Saturday, July 20, 2024

Labour market disruption due to the pandemic

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SMEs form the backbone of the Canadian economy employing almost 90 per cent of all Canadians who work in the private sector

Small and medium sized enterprises (SMEs) in four regions of Canada will get a much needed boost backed by 50 chambers of commerce and boards of trade. Many have faced acute labour market disruption due to the pandemic and need critical access to resources and tools to bolster skill development and talent retention to support future growth.

The Future Skills Centre (FSC) is investing $3.7 million in a partnership with the Ontario Chamber of Commerce to launch an online training and learning management platform that will (support at least 200 small businesses in Manitoba, Ontario, Quebec and Atlantic Canada.

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The platform will include curated content that builds on work spearheaded by the Diversity Institute and utilizes Magnet’s technical infrastructure to connect users to the content. SMEs will be able to access a wide variety of free resources including ones on leadership, diversity and inclusion, mental health and wellness, digital skills and regulatory compliance. These will be in the form of short courses, e-learning modules and other workforce tools.

SMEs form the backbone of the Canadian economy, employing almost 90 per cent of all Canadians who work in the private sector. Although they drive economic growth, these businesses often cannot stay competitive as they lack the resources to upskill and train their employees – hindering growth, recruitment and retention of new and diverse workers.

This investment is part of FSC’s strategy to test approaches that anticipate and address labour market disruption and invest in research and training partnerships that prepare people for the future of work. FSC recently announced partnerships in key sectors.


“Small businesses are at the heart of communities across the country but they have been the hardest hit by the pandemic. This partnership will help forge a path to economic recovery for them by sharing skills and training content that is cost-effective and customized to meet the unique needs of individual companies. We’re proud to work with the Future Skills Centre and our key partners to deliver vital resources for small businesses through our local chambers of commerce and boards of trade.”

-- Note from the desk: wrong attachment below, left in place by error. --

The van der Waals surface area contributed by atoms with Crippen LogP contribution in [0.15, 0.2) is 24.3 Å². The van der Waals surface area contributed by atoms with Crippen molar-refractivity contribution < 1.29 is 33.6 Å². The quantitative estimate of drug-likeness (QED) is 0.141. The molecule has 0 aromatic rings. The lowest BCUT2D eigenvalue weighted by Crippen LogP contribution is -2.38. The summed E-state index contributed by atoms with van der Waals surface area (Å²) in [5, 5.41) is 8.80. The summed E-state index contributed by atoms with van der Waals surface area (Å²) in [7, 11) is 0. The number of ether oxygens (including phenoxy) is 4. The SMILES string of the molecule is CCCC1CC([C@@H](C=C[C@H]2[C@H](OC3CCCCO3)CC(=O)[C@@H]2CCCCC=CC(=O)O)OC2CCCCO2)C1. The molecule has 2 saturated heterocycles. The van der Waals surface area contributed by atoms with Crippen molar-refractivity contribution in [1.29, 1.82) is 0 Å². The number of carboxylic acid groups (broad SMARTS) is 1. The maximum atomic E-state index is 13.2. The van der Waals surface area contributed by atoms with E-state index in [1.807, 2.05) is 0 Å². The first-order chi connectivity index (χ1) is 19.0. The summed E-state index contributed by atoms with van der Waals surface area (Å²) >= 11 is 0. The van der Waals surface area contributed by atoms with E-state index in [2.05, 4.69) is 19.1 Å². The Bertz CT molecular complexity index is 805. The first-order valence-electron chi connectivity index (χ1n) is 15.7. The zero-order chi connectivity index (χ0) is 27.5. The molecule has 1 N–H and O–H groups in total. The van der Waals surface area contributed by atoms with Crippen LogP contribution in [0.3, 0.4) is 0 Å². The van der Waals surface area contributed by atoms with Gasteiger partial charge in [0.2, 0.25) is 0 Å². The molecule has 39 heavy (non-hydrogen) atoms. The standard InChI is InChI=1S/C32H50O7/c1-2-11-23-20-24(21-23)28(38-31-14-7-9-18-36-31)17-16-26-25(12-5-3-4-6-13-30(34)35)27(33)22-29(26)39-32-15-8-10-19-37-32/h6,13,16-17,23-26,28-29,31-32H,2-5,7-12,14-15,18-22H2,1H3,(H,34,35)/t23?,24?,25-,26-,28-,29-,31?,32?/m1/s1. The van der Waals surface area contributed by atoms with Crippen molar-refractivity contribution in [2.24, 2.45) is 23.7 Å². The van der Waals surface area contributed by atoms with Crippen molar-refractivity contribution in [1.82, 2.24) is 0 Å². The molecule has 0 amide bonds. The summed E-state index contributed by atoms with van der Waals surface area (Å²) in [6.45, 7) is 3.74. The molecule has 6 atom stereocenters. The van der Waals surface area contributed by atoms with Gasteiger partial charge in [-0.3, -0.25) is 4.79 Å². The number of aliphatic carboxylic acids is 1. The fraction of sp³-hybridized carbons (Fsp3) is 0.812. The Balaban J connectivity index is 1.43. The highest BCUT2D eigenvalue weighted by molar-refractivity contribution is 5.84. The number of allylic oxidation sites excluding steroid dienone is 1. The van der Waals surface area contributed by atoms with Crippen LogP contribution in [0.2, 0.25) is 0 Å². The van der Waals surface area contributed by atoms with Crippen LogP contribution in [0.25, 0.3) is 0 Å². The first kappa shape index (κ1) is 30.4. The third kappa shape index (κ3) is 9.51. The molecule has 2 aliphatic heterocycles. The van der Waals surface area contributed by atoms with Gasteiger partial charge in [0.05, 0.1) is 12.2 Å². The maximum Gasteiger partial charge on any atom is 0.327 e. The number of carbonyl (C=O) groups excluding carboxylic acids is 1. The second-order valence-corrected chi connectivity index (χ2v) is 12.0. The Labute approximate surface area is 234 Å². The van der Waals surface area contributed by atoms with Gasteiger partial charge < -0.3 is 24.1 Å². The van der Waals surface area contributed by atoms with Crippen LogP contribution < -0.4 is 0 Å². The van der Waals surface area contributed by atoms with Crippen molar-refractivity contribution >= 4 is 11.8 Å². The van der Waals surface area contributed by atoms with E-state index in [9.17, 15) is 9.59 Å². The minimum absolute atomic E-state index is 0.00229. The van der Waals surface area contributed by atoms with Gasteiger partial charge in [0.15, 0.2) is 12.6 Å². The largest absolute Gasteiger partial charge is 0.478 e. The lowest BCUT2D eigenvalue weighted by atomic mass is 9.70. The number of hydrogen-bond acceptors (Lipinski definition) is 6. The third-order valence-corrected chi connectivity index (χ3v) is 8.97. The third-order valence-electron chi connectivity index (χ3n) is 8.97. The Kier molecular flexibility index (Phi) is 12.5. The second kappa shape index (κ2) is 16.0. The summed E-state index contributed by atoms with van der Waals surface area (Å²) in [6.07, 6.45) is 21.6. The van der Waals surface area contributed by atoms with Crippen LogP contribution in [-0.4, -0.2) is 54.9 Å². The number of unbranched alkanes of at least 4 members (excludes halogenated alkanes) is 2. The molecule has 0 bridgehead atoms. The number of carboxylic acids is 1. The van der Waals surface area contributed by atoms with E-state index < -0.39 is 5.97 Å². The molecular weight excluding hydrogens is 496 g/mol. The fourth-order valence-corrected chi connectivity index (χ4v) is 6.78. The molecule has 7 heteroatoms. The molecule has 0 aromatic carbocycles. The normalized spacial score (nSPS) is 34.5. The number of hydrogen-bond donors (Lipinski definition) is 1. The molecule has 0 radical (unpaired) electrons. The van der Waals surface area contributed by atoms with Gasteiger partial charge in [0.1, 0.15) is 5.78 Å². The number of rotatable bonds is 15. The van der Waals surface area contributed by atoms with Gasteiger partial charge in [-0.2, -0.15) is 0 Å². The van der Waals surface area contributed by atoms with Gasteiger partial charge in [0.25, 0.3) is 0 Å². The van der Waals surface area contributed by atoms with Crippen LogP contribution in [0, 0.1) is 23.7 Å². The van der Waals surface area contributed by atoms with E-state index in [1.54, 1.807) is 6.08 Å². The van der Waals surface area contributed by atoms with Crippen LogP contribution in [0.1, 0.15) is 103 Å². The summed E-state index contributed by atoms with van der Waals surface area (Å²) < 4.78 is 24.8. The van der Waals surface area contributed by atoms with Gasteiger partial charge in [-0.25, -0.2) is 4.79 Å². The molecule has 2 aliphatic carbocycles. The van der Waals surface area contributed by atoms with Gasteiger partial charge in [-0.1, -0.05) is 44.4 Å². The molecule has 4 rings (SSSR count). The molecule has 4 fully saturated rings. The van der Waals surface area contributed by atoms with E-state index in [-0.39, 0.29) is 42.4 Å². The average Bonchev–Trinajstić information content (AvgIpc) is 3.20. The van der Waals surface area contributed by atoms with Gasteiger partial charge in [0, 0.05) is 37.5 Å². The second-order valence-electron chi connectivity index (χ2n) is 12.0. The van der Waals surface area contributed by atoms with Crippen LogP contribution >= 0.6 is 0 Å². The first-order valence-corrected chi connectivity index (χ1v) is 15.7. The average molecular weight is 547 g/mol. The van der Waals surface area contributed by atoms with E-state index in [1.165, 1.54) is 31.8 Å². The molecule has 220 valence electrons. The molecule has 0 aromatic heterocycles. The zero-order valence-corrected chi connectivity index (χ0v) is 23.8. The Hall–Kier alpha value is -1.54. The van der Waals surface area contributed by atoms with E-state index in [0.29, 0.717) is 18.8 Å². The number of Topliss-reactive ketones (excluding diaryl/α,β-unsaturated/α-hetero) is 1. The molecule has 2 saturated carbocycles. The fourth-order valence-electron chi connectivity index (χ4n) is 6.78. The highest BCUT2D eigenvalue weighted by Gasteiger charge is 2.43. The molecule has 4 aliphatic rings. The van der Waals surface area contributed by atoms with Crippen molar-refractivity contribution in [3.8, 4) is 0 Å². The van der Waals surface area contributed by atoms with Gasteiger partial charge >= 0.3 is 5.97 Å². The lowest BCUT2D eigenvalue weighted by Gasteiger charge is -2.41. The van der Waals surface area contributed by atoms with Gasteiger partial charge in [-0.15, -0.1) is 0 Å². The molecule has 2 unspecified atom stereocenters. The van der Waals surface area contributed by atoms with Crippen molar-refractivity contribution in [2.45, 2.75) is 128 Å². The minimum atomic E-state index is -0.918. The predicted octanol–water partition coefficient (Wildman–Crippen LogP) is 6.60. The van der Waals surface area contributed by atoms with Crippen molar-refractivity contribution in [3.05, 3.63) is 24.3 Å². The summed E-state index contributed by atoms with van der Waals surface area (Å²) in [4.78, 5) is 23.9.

– Rocco Rossi, President and CEO of the Ontario Chamber of Commerce.

“As the country’s economic recovery is underway, Canadians need access to skills development opportunities that will help them advance their careers and be better positioned in a digital economy. This project from the Future Skills Centre will help accomplish that while also supporting small businesses and making them, and their employees, more agile to respond to the needs of the labour market and economy.”

– Carla Qualtrough, Minister of Employment, Workforce Development and Disability Inclusion

“We know that many businesses work on tight margins with not much extra time or money to figure out a skills strategy for their workforce. Through this innovative collaboration, we’re working side by side to help small businesses address the challenges they face in shifting to new business models and having a place to turn to for support in learning new skills. Building business solutions by creating digital tools and resources is crucial for the workforce of the future.”
– Pedro Barata, Executive Director, Future Skills Centre

“Even pre-COVID-19, 40 percent of SMEs identified skills shortages as a major competitive challenge. Most SMEs can’t afford the dedicated human resources capacity needed to balance competing demands of supporting recruitment, advancing upskilling and improving diversity and inclusion. This new platform will provide an opportunity to build critical mass to curate training opportunities, build inclusive human resources and share best practices to get SMEs the talent they need.”

– Wendy Cukier, director of Ryerson University’s Diversity Institute and academic research lead of the Future Skills Centre

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